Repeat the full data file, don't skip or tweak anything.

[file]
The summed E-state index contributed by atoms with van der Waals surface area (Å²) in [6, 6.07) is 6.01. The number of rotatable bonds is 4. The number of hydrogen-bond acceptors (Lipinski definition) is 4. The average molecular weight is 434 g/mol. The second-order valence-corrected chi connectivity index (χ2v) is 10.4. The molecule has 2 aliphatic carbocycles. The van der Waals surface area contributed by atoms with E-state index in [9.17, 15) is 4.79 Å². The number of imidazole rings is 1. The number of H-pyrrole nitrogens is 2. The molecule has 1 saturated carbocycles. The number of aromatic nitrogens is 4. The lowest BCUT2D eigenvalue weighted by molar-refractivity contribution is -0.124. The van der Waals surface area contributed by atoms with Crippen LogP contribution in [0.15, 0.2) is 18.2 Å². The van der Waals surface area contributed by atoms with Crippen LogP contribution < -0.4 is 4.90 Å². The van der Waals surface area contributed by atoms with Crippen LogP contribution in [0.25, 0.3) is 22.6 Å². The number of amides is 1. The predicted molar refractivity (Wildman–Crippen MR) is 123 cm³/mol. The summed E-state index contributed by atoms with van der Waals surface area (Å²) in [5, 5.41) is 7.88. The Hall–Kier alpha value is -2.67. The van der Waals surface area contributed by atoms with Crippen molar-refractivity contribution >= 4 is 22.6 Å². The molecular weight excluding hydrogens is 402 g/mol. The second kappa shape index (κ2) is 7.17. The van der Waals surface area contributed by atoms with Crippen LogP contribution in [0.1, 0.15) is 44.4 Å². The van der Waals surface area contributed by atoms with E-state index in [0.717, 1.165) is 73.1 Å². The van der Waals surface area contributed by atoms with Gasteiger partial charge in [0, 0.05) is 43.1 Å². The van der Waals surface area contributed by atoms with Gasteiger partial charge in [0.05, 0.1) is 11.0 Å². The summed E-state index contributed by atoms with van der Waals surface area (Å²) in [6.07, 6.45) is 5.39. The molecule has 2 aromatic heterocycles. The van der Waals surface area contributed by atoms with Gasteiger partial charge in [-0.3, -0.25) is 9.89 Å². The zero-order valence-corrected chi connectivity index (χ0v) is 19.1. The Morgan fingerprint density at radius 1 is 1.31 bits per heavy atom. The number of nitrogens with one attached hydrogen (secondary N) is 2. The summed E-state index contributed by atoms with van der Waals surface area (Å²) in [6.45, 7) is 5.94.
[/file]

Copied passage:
The summed E-state index contributed by atoms with van der Waals surface area (Å²) in [6, 6.07) is 6.01. The number of rotatable bonds is 4. The number of hydrogen-bond acceptors (Lipinski definition) is 4. The average molecular weight is 434 g/mol. The second-order valence-corrected chi connectivity index (χ2v) is 10.4. The molecule has 2 aliphatic carbocycles. The van der Waals surface area contributed by atoms with E-state index in [9.17, 15) is 4.79 Å². The number of imidazole rings is 1. The number of H-pyrrole nitrogens is 2. The molecule has 1 saturated carbocycles. The number of aromatic nitrogens is 4. The lowest BCUT2D eigenvalue weighted by molar-refractivity contribution is -0.124. The van der Waals surface area contributed by atoms with Crippen LogP contribution in [0.15, 0.2) is 18.2 Å². The van der Waals surface area contributed by atoms with Crippen LogP contribution < -0.4 is 4.90 Å². The van der Waals surface area contributed by atoms with Crippen LogP contribution in [0.25, 0.3) is 22.6 Å². The number of amides is 1. The predicted molar refractivity (Wildman–Crippen MR) is 123 cm³/mol. The summed E-state index contributed by atoms with van der Waals surface area (Å²) in [5, 5.41) is 7.88. The Hall–Kier alpha value is -2.67. The van der Waals surface area contributed by atoms with Crippen molar-refractivity contribution >= 4 is 22.6 Å². The molecular weight excluding hydrogens is 402 g/mol. The second kappa shape index (κ2) is 7.17. The van der Waals surface area contributed by atoms with Crippen LogP contribution in [0.1, 0.15) is 44.4 Å². The van der Waals surface area contributed by atoms with E-state index in [0.717, 1.165) is 73.1 Å². The van der Waals surface area contributed by atoms with Gasteiger partial charge in [0, 0.05) is 43.1 Å². The van der Waals surface area contributed by atoms with Gasteiger partial charge in [0.05, 0.1) is 11.0 Å². The summed E-state index contributed by atoms with van der Waals surface area (Å²) in [6.07, 6.45) is 5.39. The molecule has 2 aromatic heterocycles. The van der Waals surface area contributed by atoms with Gasteiger partial charge in [-0.3, -0.25) is 9.89 Å². The zero-order valence-corrected chi connectivity index (χ0v) is 19.1. The Morgan fingerprint density at radius 1 is 1.31 bits per heavy atom. The number of nitrogens with one attached hydrogen (secondary N) is 2. The summed E-state index contributed by atoms with van der Waals surface area (Å²) in [6.45, 7) is 5.94.